Bringing Home your new dog

So you’ve taken the plunge and adopted a dog from Providence Animal Center. Congratulations and thank you for saving a life! But what do you do now? No doubt you’re excited and looking forward to forging a lifelong friendship with your new buddy. Remember the saying: “You never get a second chance to make a first impression”? The idea works with dogs, too. No matter how happy you are to bring him home, no matter how much you want to make up for the shabby way he was treated before you got him, start him off right from the beginning. And try to keep in mind the confusion he is feeling right now. Whatever his past history, coming home with you is a new experience. He is likely to be a little disoriented, wondering where he is and who all these new people are. The key to helping your new dog make a successful adjustment to your home is being prepared and being patient. It can take anywhere from two days to two months for you and your pet to adjust to each other.

The following tips can help ensure a smooth transition:

Supplies: You’ll need a collar and leash, food and water bowls, food (Providence Animal Center will provide you with a starter bag of food), and of course, some safe dog toys, such as Kong or Nylabone toys. Visit www.dog.com for great prices. And don’t forget to order an identification tag right away.

Welcome Home: Try to arrange the arrival of your new dog for a weekend or when you can be home for a few days. Get to know each other, spend some quality time together and get your new dog out for plenty of exercise. Remember to establish house rules right away, such as no getting on the furniture or bed. We recommend keeping a leash on the dog to help maintain control during this introduction stage.

Health Care: The Providence Animal Center takes in dogs with widely varying backgrounds, some of whom have not been previously vaccinated before coming to the shelter. Inevitably, despite the best efforts of shelter workers, viruses can be spread and may occasionally go home with adopted animals. All adopters receive 10 days of free veterinary services through Providence Animal Center after adoption, so if you have any initial medical concerns, simply call 610.566.1370 x0 for an appointment. Additionally, all adopters receive a certificate for a free wellness exam at a local participating veterinary office. This information will be available in your adoption folder. Should your newly adopted dog need any medications, call Providence Animal Center at 610.566.1370 x0 to inquire if we can provide them.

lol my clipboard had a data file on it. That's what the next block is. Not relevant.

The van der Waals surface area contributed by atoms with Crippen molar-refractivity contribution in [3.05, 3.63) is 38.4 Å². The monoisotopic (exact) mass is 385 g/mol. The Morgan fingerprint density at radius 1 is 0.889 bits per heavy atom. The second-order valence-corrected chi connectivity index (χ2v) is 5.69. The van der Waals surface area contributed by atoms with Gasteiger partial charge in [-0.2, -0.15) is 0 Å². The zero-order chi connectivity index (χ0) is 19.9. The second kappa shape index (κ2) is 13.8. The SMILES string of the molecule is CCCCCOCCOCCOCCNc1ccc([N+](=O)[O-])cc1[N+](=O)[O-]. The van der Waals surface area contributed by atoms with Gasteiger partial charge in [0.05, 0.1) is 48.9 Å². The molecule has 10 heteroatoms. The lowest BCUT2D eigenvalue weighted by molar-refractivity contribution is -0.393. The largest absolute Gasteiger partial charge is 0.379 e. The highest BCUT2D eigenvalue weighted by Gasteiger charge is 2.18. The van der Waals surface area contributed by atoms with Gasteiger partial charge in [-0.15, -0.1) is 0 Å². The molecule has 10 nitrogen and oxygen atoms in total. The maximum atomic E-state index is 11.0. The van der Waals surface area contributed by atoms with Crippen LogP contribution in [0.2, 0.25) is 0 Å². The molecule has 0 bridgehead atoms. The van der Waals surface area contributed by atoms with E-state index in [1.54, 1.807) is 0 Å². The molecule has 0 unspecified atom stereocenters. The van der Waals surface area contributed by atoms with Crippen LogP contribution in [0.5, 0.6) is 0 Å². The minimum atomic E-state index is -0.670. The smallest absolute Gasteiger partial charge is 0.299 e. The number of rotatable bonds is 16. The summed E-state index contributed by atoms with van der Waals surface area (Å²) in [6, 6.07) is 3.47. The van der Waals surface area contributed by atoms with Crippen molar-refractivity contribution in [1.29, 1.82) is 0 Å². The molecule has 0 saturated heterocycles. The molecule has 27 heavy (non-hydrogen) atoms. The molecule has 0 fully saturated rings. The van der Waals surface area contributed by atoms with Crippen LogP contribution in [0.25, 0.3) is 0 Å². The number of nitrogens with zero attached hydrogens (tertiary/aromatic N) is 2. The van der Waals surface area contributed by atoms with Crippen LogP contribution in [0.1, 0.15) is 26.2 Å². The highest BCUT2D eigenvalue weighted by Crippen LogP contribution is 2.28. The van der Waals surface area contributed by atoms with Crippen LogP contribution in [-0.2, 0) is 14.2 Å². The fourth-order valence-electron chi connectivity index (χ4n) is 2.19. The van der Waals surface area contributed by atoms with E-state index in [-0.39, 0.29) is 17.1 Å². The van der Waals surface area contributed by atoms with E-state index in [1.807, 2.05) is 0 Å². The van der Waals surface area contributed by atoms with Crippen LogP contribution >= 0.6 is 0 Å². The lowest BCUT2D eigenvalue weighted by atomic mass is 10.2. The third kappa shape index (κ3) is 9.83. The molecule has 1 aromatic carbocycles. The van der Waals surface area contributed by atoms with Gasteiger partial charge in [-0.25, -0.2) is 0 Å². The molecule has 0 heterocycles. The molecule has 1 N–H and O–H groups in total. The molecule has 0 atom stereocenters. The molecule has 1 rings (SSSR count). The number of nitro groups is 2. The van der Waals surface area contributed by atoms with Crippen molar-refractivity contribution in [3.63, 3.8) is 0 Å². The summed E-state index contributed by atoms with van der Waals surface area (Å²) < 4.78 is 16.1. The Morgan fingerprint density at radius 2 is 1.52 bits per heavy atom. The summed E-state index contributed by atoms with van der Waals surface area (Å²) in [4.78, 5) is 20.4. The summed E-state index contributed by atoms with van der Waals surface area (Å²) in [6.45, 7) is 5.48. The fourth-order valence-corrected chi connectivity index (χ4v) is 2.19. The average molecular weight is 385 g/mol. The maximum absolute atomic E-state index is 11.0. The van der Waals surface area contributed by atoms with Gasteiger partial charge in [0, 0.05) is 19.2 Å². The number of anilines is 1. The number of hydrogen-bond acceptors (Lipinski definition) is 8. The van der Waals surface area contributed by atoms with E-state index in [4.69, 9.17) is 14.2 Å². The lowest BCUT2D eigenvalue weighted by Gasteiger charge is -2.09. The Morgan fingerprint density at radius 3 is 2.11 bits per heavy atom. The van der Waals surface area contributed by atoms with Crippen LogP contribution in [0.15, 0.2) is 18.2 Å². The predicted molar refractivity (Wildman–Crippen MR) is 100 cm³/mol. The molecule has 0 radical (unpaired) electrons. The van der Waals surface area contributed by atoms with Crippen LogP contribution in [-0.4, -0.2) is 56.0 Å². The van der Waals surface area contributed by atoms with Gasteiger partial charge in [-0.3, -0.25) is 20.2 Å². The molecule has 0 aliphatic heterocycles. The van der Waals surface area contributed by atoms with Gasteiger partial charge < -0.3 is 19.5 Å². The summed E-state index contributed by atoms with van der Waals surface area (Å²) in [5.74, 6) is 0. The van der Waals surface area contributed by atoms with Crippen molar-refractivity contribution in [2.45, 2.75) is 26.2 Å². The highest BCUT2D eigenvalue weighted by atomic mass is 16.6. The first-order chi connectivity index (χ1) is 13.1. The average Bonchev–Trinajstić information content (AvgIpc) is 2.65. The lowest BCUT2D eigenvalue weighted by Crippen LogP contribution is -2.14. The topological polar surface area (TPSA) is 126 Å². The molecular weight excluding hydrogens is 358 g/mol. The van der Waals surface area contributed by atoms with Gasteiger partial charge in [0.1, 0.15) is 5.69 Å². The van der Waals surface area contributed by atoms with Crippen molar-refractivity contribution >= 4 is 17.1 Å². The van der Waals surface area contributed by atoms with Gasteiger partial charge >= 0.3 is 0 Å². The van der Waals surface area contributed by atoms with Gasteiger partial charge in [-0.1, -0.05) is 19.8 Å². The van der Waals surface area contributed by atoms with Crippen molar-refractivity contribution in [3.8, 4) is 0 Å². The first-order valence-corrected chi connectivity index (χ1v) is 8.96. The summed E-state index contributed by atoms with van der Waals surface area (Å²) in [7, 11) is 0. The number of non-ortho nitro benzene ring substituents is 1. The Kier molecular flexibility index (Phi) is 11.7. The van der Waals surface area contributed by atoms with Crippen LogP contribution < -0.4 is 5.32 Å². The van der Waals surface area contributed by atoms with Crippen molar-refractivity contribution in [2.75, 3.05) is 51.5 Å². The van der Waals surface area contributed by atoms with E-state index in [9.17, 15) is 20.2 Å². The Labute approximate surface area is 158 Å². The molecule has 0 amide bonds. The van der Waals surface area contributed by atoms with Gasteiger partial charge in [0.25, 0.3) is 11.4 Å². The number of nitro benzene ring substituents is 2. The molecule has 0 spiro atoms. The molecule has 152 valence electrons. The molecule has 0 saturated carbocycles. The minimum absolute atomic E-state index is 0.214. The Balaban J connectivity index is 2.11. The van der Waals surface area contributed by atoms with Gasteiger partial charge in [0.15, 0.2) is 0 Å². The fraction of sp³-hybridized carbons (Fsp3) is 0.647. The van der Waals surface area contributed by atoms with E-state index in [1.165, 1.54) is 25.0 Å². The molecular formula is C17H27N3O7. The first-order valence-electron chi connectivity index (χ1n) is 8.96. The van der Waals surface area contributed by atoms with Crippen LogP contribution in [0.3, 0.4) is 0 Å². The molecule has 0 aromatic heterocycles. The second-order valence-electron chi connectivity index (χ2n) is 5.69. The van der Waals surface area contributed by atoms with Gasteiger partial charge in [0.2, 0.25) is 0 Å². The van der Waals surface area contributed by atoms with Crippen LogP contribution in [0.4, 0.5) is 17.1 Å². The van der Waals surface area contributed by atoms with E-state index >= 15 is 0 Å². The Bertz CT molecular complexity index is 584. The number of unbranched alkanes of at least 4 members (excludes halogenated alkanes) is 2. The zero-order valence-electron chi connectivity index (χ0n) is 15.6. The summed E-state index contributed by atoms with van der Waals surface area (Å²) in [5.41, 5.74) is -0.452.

Training & Discipline/House Rules: Dogs need order. Remember, they are pack animals, so make yourself the “pack leader.” Visit our Preferred Vendors page or www.apdt.com for a qualified trainer in your area. Let your dog know from the start who is the boss. Decide what the house rules are and stick to them, at least for the first couple of months. Let him know that even though you’re the nicest person on Earth and the best human he could ever hope to find, your house does have rules, and he must follow them. Be what dog trainer Carol Lea Benjamin calls a benevolent alpha — a nice boss, but still a boss. Your dog will understand, respect, and love you for being his leader — it’s the way dogs are. If you’re not in charge, your dog will be. No democracies here.  When you catch him doing something he shouldn’t, don’t lose your cool. Stay calm, and let him know immediately, in a loud and disapproving voice, that he has misbehaved. Reward him with praise when he does well, too! Sign up for a local dog obedience class immediately, and you’ll learn what a joy it is to have a well-trained dog. Visit www.apdt.com and click “trainer search” for trainers in your area, or call Providence Animal Center for a referral.

Most dogs start feeling comfortable in their new homes in about a month. You can do a few things to help him understand that yours is his new home and he is a loved member of his new family, but model your leadership in front of him. Here are a few exercises to try:

  • Leash-bonding. For an hour each night, attach your dog’s leash to your belt and go about your business with the other end snapped to the dog’s collar. Don’t call him along with you and keep your hands off the leash. Just move about your house as you normally would — putting dishes in the dishwasher, paying bills, putting in a load of wash. Don’t pay the dog much mind — just let your body weight remind him that he’d better go with you. The payoff is that he learns to pay attention to where you are and to think you and what you’re doing are significant. You can use this technique more often for dogs that are mischievous in the house or with puppies.